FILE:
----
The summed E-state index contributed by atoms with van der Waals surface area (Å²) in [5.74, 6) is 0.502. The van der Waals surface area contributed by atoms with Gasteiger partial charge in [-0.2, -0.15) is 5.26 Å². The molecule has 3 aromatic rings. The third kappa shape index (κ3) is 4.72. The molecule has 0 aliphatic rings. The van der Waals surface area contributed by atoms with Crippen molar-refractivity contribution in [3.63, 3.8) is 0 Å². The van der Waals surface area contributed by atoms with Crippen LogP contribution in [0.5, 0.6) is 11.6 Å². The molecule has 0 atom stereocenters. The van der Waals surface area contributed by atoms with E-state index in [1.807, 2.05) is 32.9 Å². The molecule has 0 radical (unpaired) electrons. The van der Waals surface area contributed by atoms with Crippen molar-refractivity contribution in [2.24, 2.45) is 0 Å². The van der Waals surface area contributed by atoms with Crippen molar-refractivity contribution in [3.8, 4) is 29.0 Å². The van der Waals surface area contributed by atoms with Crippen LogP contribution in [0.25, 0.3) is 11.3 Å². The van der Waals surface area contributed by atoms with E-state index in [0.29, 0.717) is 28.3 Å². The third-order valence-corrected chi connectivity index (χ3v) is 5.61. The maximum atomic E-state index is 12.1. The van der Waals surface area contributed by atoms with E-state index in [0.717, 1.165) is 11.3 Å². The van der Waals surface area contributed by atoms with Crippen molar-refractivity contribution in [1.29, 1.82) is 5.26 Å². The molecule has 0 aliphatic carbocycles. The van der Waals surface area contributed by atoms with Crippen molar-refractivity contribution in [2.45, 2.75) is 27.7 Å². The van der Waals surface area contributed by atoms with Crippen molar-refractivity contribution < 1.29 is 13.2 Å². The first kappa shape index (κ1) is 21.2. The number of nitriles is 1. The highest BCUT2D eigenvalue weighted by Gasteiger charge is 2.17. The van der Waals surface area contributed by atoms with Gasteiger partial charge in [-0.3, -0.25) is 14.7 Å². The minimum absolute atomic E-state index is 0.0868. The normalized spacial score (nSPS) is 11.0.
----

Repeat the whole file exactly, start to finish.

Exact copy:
The summed E-state index contributed by atoms with van der Waals surface area (Å²) in [5.74, 6) is 0.502. The van der Waals surface area contributed by atoms with Gasteiger partial charge in [-0.2, -0.15) is 5.26 Å². The molecule has 3 aromatic rings. The third kappa shape index (κ3) is 4.72. The molecule has 0 aliphatic rings. The van der Waals surface area contributed by atoms with Crippen molar-refractivity contribution in [3.63, 3.8) is 0 Å². The van der Waals surface area contributed by atoms with Crippen LogP contribution in [0.5, 0.6) is 11.6 Å². The molecule has 0 atom stereocenters. The van der Waals surface area contributed by atoms with E-state index in [1.807, 2.05) is 32.9 Å². The molecule has 0 radical (unpaired) electrons. The van der Waals surface area contributed by atoms with Crippen molar-refractivity contribution in [2.24, 2.45) is 0 Å². The van der Waals surface area contributed by atoms with Crippen molar-refractivity contribution in [3.8, 4) is 29.0 Å². The van der Waals surface area contributed by atoms with Crippen LogP contribution in [0.25, 0.3) is 11.3 Å². The van der Waals surface area contributed by atoms with E-state index in [0.29, 0.717) is 28.3 Å². The third-order valence-corrected chi connectivity index (χ3v) is 5.61. The maximum atomic E-state index is 12.1. The van der Waals surface area contributed by atoms with E-state index in [0.717, 1.165) is 11.3 Å². The van der Waals surface area contributed by atoms with Crippen molar-refractivity contribution in [1.29, 1.82) is 5.26 Å². The molecule has 0 aliphatic carbocycles. The van der Waals surface area contributed by atoms with Crippen molar-refractivity contribution in [2.45, 2.75) is 27.7 Å². The van der Waals surface area contributed by atoms with Crippen molar-refractivity contribution < 1.29 is 13.2 Å². The first kappa shape index (κ1) is 21.2. The number of nitriles is 1. The highest BCUT2D eigenvalue weighted by Gasteiger charge is 2.17. The van der Waals surface area contributed by atoms with Gasteiger partial charge in [-0.3, -0.25) is 14.7 Å². The minimum absolute atomic E-state index is 0.0868. The normalized spacial score (nSPS) is 11.0.